The Asia-Pacific Economic Cooperation (APEC) was established in 1989 to enhance economic growth and prosperity in the Asia-Pacific region. Its future, however, is in doubt.

The Asia-Pacific Economic Cooperation (APEC) Forum held its first meeting in 1989, with the finance ministers of twelve nations attending an informal meeting in Canberra, Australia. As of 2008 APEC had twenty-one members and represented 41 percent of the population of the world, 56 percent of global gross domestic product, and 49 percent of world trade. It is headquartered in Singapore. The purpose of APEC is to facilitate free trade and investment among member nations, especially the economies of the United States, China, Japan, and South Korea, and to recognize the substantial and growing economic power of Asia-Pacific region.

Economic Regionalization

APEC is an example of a regional trading agreement (RTA). Other well-known multilateral economic agreements are the North American Free Trade Agreement (NAFTA), the Central American Free Trade Agreement (CAFTA), the Organization of Petroleum Exporting Countries (OPEC), and the European Union (EU). RTAs in Asia include the Association of Southeast Asian Nations’ (ASEAN) Free Trade Area (AFTA). Summits continue regarding an ASEAN +3 (APT) agreement (with China, Japan, and South Korea) that currently involves a ten-year APT Work Plan (2007–2017); as well as a China + ASEAN grouping (CAFTA [not to be confused with the Central American organization], or the China ASEAN Free Trade Area). Across the world countries are grouping together for mutual economic benefit.

APEC grew out of the same philosophy as that of the World Trade Organization (WTO): to promote the dismantling of trade barriers and to enhance the overall level of global trade. The underpinning economic philosophy is that of comparative advantage: each nation produces the goods it is most capable of and proficient at, and inefficient producers are not protected by tariffs. Hence waste is eliminated from production systems.

APEC also reflects the interests of its dominant members. The largest market for China and Japan is the United States, so a close association with America is important. China and Japan, in particular, also greatly depend on international trade for their wealth. China also needs Japanese investment and technological expertise, and Japan needs China’s low-cost labor to maintain the competitiveness of its manufacturing industries.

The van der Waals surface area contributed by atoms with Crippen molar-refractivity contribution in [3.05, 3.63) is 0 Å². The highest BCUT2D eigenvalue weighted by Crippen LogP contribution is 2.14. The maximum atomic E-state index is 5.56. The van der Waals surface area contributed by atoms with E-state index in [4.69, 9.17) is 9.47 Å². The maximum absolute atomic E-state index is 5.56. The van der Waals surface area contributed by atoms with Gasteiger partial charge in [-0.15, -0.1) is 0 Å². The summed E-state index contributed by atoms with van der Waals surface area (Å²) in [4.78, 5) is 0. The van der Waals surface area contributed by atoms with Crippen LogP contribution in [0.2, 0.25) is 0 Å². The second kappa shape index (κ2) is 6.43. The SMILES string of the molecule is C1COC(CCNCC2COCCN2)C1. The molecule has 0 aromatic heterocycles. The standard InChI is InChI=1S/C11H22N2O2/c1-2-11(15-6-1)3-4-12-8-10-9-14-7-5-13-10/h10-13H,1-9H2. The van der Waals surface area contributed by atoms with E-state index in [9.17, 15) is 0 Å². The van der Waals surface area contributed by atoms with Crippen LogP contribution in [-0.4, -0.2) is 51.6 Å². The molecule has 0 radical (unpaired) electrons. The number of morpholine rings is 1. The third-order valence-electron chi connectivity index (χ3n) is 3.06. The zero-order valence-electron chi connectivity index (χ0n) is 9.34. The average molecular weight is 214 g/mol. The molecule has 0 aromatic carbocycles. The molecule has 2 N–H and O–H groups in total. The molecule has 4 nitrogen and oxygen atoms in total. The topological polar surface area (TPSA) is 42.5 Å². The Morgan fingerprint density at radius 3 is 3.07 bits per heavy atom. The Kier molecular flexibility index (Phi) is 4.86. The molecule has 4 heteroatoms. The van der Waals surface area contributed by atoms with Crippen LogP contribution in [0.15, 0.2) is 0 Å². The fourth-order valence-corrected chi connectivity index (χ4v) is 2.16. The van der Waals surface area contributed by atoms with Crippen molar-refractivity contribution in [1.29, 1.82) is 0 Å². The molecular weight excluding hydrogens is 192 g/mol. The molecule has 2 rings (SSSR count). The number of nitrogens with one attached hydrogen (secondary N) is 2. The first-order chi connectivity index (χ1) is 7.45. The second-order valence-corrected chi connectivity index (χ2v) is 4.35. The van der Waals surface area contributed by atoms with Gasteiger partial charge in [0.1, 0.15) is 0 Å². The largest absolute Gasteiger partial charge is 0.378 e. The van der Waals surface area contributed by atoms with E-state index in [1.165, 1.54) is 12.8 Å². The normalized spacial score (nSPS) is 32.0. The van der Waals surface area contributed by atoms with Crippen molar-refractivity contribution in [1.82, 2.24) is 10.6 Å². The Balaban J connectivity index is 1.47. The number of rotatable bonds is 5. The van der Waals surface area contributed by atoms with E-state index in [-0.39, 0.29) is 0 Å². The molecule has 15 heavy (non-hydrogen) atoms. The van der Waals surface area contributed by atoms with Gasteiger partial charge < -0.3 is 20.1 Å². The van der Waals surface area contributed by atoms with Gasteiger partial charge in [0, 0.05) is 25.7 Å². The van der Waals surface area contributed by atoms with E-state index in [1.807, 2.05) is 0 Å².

APEC is a result of the failure of the WTO to achieve global free trade. The WTO attempts to support and regulate trade among more than 150 countries, each with its own interest groups, nationalist pressures, and economic and political agendas. It is, therefore, difficult to achieve a consensus among them. The General Agreement on Tariffs and Trade (GATT)—formed in 1947 and dissolved in 1994, the forerunner of the WTO—struggled during its last nine years without gaining agreement (though of course it did make progress on a number of issues). The result of not securing agreement among so many disparate members led a number of countries to turn to regional economic groupings instead.

Open Regionalism

APEC differs from other RTAs in that it pursues open regionalism, whereas most others are “closed shops.” This means that in most RTAs, members trade freely among each other but not with countries outside of the grouping. In APEC any member country can trade with a nonmember country but on the same principles that the members use with each other. In this case APEC is a core organization that can theoretically spread free trade to other countries.

Challenges for APEC

Unfortunately APEC has run into the same problems as did the WTO. Some industries in member countries are highly protected (e.g., agriculture in Japan), and it is difficult in political terms to make changes to this protection. In addition, APEC, like the WTO, contains both developing and developed economies, and it has been difficult to negotiate the relative speed of tariff reduction between the two groupings. Developing countries want more time to bring their tariff barriers down so that their economies are not overly damaged in the shift to free trade. Their concern is that if they move too quickly, developed countries will gain too much advantage in their markets. Conversely, developed countries continue to worry about trade imbalances, where low cost imports from developing countries may damage their industries, creating substantial trade deficits and boosting unemployment. The dramatic rise in Chinese exports to the United States is a case in point.